Introduction of oncogenes into mammary glands in vivo with an avian retroviral vector initiates and promotes carcinogenesis in mouse models Academic Article uri icon

Overview

MeSH Major

  • Antigens, Polyomavirus Transforming
  • Avian Sarcoma Viruses
  • Cell Transformation, Neoplastic
  • Genetic Vectors
  • Mammary Glands, Animal
  • Proto-Oncogene Proteins c-myc

abstract

  • We have adapted the avian leukosis virus RCAS (replication-competent avian sarcoma-leukosis virus LTR splice acceptor)-mediated somatic gene transfer technique to introduce oncogenes into mammary cells in mice transgenic for the avian subgroup A receptor gene, tva, under control of the mouse mammary tumor virus (MMTV) promoter. Intraductal instillation of an RCAS vector carrying the polyoma middle T antigen (PyMT) gene (RCAS-PyMT) induced multiple, oligoclonal tumors within 3 weeks in infected mammary glands of MMTV-tva transgenic mice. The rapid appearance of these tumors from a relatively small pool of infected cells (estimated to be approximately 2 x 10(3) cells per gland by infection with RCAS carrying a GFP gene; RCAS-GFP) was accompanied by a high fraction of cells positive for Ki67, Cyclin D1, and c-Myc, implying strong proliferation competence. Furthermore, the tumors displayed greater cellular heterogeneity than did tumors arising in MMTV-PyMT mice, suggesting that RCAS-PyMT transforms a relatively immature cell type. Infection of mice transgenic for both MMTV-Wnt-1 and MMTV-tva with RCAS virus carrying an activated Neu oncogene dramatically enhanced tumor formation over what is observed in uninfected bitransgenic animals. We conclude that infection of mammary glands with retrovirus vectors is an efficient means to screen candidate oncogenes for their capacity to initiate or promote mammary carcinogenesis in the mouse.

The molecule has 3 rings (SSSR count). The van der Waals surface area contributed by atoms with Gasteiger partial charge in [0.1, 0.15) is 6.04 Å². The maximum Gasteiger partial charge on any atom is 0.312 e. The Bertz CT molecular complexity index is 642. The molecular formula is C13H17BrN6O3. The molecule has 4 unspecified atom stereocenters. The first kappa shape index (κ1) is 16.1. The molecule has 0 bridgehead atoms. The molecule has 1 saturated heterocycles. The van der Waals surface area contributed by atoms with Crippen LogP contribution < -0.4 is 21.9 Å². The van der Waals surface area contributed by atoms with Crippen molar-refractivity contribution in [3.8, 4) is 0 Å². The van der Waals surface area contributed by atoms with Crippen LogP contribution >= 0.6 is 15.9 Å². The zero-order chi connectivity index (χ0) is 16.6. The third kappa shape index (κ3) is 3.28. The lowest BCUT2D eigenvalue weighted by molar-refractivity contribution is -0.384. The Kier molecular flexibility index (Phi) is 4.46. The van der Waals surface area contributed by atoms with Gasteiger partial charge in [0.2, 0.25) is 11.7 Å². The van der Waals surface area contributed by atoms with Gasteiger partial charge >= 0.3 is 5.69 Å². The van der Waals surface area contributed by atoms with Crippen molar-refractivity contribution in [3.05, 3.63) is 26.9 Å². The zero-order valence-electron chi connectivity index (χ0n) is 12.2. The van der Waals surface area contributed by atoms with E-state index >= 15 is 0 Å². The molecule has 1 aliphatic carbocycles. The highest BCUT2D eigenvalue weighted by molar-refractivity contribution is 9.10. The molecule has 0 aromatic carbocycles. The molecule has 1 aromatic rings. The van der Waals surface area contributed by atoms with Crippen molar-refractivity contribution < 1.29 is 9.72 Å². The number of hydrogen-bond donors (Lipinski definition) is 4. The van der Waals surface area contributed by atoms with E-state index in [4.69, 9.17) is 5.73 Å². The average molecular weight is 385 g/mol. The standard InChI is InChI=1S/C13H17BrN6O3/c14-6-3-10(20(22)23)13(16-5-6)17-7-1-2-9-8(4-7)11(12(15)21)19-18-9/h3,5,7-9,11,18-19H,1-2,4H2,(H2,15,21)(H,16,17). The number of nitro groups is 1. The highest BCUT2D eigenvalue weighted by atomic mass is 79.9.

publication date

  • November 14, 2006

Research

keywords

  • Academic Article

Identity

Language

  • eng

PubMed Central ID

  • PMC1635021

Digital Object Identifier (DOI)

  • 10.1073/pnas.0608607103

PubMed ID

  • 17090666

Additional Document Info

start page

  • 17396

end page

  • 401

volume

  • 103

number

  • 46